We spike a 20 mer control RNA into each sample followed by labeling and hybridization. The control RNA has been computationally and experimentally verified not to cross-hybridize with the probes of any known miRNA transcript. On each array there are 16 sets of control probes spatially distributed across the array. Each set contains a perfect match and a single-base-substitution mismatch for the control RNA. Chip and assay qualities, such as uniformity and specificity, can be assessed by examining the signal intensities of these control probes. Typically, the CV of the spot-to-spot intensities of the perfect match probes is less than 15% and the intensity ratio of perfect match to mismatch probes is larger than 10.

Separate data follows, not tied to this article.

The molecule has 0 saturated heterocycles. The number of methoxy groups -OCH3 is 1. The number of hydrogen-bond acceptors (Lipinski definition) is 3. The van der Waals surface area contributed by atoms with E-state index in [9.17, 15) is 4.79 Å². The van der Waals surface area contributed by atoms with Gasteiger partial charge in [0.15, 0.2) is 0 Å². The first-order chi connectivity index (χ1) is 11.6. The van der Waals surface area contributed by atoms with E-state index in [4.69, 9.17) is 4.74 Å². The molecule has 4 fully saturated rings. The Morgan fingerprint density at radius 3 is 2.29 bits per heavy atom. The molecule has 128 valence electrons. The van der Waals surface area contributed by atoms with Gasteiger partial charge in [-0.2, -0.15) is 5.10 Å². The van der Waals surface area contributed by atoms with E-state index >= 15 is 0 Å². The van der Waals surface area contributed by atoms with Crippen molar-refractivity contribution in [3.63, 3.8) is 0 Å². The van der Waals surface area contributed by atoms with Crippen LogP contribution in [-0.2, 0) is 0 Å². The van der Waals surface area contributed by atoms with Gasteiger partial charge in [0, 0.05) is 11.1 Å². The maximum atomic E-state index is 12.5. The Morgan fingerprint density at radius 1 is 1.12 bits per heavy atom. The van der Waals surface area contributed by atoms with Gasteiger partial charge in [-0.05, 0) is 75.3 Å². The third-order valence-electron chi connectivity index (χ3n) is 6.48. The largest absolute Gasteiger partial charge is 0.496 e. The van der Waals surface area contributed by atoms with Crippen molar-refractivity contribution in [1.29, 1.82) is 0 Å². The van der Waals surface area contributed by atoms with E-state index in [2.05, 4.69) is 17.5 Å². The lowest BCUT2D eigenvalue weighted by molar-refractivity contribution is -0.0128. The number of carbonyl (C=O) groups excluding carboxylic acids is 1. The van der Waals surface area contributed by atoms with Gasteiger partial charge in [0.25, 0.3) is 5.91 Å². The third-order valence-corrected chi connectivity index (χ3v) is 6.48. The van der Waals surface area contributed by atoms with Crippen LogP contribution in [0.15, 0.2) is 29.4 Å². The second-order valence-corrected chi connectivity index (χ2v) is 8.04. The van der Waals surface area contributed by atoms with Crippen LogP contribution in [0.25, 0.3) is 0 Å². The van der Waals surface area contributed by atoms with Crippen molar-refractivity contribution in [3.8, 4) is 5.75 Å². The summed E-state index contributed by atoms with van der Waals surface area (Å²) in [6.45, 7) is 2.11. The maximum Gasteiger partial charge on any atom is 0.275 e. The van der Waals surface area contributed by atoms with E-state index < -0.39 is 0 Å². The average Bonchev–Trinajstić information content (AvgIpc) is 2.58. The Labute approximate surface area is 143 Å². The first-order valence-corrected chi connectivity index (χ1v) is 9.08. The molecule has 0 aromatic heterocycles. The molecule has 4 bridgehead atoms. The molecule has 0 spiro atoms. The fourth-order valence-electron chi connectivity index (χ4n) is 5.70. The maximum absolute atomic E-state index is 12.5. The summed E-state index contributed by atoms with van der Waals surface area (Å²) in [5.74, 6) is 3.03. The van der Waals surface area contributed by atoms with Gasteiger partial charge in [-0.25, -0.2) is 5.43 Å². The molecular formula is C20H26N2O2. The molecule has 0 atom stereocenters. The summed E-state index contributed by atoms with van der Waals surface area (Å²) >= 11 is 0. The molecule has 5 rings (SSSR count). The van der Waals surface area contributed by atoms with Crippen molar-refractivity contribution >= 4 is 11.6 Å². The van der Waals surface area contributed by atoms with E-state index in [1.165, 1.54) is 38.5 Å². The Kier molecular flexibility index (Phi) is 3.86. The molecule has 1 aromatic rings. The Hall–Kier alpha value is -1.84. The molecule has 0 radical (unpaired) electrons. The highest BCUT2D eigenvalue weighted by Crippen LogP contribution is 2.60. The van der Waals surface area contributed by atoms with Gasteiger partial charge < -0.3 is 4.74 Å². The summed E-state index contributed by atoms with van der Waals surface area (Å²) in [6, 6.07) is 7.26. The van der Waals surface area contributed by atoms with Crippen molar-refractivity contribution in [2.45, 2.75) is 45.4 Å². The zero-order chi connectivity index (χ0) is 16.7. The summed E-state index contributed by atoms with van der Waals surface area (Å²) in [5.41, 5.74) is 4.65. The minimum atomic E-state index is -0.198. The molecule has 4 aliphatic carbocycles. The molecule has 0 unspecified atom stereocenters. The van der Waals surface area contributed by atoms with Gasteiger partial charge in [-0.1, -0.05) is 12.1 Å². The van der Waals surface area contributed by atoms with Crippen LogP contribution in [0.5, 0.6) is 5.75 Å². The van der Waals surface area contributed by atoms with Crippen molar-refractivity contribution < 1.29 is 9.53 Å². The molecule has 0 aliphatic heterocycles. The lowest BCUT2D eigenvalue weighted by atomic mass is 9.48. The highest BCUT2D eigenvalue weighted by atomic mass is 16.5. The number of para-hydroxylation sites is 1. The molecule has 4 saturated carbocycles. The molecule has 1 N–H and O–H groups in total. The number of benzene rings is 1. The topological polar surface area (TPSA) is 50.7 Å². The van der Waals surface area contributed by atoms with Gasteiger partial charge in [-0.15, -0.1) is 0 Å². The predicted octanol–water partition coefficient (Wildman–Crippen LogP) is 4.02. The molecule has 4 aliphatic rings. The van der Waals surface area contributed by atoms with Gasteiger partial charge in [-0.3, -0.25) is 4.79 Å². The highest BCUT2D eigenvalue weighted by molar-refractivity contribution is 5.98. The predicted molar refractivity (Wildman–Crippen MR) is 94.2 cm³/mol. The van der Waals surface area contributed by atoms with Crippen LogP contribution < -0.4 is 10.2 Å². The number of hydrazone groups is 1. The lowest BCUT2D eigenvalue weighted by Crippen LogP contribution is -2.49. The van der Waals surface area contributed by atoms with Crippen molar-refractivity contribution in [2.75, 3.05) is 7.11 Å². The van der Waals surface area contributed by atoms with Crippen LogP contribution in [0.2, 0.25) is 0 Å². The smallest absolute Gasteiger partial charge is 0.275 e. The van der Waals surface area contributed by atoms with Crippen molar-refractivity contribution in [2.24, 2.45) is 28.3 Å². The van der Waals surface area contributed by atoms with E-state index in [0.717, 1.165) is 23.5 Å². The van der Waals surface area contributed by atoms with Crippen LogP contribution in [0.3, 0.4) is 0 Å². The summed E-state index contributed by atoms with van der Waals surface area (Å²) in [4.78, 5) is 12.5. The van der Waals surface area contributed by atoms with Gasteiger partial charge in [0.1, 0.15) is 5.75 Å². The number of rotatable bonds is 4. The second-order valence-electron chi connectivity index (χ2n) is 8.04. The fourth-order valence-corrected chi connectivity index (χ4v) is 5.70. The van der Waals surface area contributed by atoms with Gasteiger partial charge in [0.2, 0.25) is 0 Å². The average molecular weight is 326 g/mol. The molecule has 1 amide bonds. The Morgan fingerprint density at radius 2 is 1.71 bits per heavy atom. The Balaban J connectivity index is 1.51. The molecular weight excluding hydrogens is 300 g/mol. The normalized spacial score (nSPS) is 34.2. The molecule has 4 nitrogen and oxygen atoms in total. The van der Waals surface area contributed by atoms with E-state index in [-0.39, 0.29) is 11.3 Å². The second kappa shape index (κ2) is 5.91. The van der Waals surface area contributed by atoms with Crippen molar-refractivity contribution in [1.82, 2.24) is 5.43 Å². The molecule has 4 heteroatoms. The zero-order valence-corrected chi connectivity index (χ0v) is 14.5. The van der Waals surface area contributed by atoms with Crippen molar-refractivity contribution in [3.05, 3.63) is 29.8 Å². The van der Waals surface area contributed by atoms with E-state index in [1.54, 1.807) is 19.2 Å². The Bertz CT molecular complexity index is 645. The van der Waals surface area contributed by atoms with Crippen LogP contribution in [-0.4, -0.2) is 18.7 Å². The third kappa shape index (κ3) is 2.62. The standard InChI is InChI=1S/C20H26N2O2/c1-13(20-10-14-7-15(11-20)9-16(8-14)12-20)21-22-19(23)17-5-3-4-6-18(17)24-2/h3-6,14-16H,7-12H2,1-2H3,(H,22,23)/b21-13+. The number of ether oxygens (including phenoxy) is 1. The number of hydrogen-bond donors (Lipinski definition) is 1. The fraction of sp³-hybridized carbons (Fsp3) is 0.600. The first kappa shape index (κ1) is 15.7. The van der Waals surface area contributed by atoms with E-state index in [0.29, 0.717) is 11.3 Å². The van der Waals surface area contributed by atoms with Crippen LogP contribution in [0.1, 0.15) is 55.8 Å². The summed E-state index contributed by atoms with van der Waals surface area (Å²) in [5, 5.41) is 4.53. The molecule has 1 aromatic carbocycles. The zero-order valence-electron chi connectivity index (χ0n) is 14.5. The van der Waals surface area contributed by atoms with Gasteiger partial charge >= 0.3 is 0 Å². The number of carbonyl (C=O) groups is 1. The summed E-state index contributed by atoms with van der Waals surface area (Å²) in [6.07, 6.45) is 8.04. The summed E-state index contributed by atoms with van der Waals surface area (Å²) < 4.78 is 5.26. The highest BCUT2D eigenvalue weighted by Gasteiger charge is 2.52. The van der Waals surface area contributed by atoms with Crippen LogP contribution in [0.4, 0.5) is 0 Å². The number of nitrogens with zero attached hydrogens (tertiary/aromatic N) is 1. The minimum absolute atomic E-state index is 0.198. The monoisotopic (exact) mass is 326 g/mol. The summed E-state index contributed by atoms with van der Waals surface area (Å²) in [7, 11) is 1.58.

Yes, you can add custom sequences to any of the standard miRNA arrays. Assuming that your longest custom sequence is less than 25 nt, there is no charge for adding up to100 additional sequences to the array.
If any of your sequences are longer than 25 nt (it doesn’t matter how many), there will be $5.25 charge for each additional nucleotide over 25 (count from the longest oligo).
There are 3,748 open features available for synthesis of customer sequences. Subtract the total number of standard sequences from this number to determine the number of custom sequences available. This number will vary slightly as each standard species array contains a different number of miRNA probes. Please talk to our customer support about your requirements.
We recommend triplets although this will reduce the total number of sequences you can add to the array.